Martin Amis on life and Kingsley Amis

Martin Amis describes seeing his father, Kingsley Amis in a dream in his autobiography, Experience. Published in 2000, five years after his father’s death, it’s one of the most intimate accounts of a father-and-son relationship that I have ever read.

He writes:

Why should I tell the story of my life?

I do it because my father is dead now, and I always knew I would have to commemorate him. He was a writer, and I am a writer; it feels like a duty to describe our case — a literary curiosity which is also just another instance of a father and a son.

He writes about his father explaining the mysteries of sex to him and his elder brother, Philip, when they were schoolboys and the conversations they had when he had grown up.

His father pops up even when he is writing about other things. He recalls the articles he published in the New Statesman following the death of the critic FR Leavis and calling them a “symposium”. A symposium originally meant a drinking party, he says and adds: 

And that is what Kingsley liked, above all things. Well, he probably liked adultery even better, in his manly noon, but the symposium was a far more durable and unambivalent pleasure — a love whose month was forever May.


Shakespeare’s bawdy

William Shakespeare was baptized on this day in 1564 and what a life he led before he died at the age of 52 on April 23, 1616. He explored love and sex in his plays with a detailed vividness that leaves Masters and Johnson looking pretty skimpy, writes Simon Callow in the Guardian.

The Elizabethans were as prurient as the stereotypical Victorians were prudish. They loved bawdy and double entendre — and Shakespeare had to entertain his audience.

Sexual desire is rampant in the opening lines of A Midsummer’s Night’s Dream. Theseus tells Hippolyta he is impatient about having to wait four more days for their wedding. She says the days will pass quickly. Look at the imagery they use.


A prostitute falls in love

  The Crimson Petal and the White by Michel Faber

Sugar is a 19-year-old prostitute in Victorian London who wants a better life, William Rackham a perfumer’s son who wants to be a gentleman and not a businessman. Married to a lord’s stepdaughter with mental problems, however, he visits Sugar after hearing about her from others and is so infatuated with her, he wants her to be his mistress. He even enters his father’s business just so he can afford her. She is not only a skilful lover but smart, intelligent and well-read, which appeals to the Cambridge-educated dilettante.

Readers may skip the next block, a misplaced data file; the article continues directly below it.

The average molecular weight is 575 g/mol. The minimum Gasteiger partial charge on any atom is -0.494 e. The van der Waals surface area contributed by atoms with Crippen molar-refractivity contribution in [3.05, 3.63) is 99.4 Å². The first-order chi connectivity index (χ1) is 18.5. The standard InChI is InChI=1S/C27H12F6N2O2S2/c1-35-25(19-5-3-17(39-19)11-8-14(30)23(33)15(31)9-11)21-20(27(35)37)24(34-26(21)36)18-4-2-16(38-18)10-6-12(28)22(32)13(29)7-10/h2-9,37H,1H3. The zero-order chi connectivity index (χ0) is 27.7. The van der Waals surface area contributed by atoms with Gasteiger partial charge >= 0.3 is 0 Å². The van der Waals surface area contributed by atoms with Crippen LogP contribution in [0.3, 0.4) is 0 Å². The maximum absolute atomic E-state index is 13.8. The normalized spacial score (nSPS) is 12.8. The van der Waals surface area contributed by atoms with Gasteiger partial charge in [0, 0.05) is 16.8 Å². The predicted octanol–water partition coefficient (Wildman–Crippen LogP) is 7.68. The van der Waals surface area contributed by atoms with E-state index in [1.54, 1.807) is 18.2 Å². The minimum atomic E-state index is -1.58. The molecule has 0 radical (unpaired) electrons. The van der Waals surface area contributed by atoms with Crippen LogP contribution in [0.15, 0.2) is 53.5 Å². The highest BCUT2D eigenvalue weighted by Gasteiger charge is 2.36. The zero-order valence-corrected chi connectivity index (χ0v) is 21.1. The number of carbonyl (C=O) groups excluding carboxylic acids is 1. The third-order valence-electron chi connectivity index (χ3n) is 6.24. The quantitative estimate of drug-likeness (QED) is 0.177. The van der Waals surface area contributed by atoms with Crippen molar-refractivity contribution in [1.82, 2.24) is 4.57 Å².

Rackham prospers after she becomes his mistress. Sugar, who agrees to the relationship only for a better life, comes to love him. The relationship changes. Sugar, the unusual prostitute who quotes poetry and has been writing a book, becomes the typical mistress, dependent on her lover. She asks him to make her his daughter’s governess so they can live under the same roof. He agrees.

She and his daughter are drawn to each other while his wife, who never cared for the child, grows more and more unbalanced. The doctor says she should be committed to a lunatic asylum. Rackham hesitates. Sugar dreams of taking her place. Will she succeed? That would be giving away the story.

The Crimson Petal and the White is more than a love story, however. It is social history presented as fiction. Michel Faber lovingly recreates the London of the 1870s, recalling its manners and mores. We see the young men about town, the upper class ladies, the high morals and the base passions. One is reminded of Thackeray and Vanity Fair as Faber tells his story as an omniscient narrator, occasionally addressing himself directly to the reader, asking the reader to follow this or that character as he takes the story from one scene to another. Faber writes about 19th century English society as knowingly as Thackeray though not with as much irony.

The Crimson Petal and the White is a remarkable achievement. It recreates the Victorian world in modern English. The language is modern but that does not break the illusion that we have been transported back to Victorian London, so authentic are the period details. The reader-friendly language makes that lost world more accessible.

It was a worldly world. True, ladies were supposed to know little about sex but the men took their pleasures elsewhere. Much as pious, well-meaning people like Rackham’s elder brother tried to “rescue” “fallen women” from prostitution and take up “decent” jobs as factory workers, the “fallen women” had no desire to be rescued, knowing factory work would wear them out faster than sex.

Sugar is almost a feminist at times while Rackham is completely Victorian. That is not surprising. Some of the Victorian women were more forward-looking than the men. Think of George Eliot.

The Crimson Petal and the White is a big book, more than 800 pages long. But it lovingly recreates a lost world and has plenty of sex. Sugar and Rackham are absolutely true to life.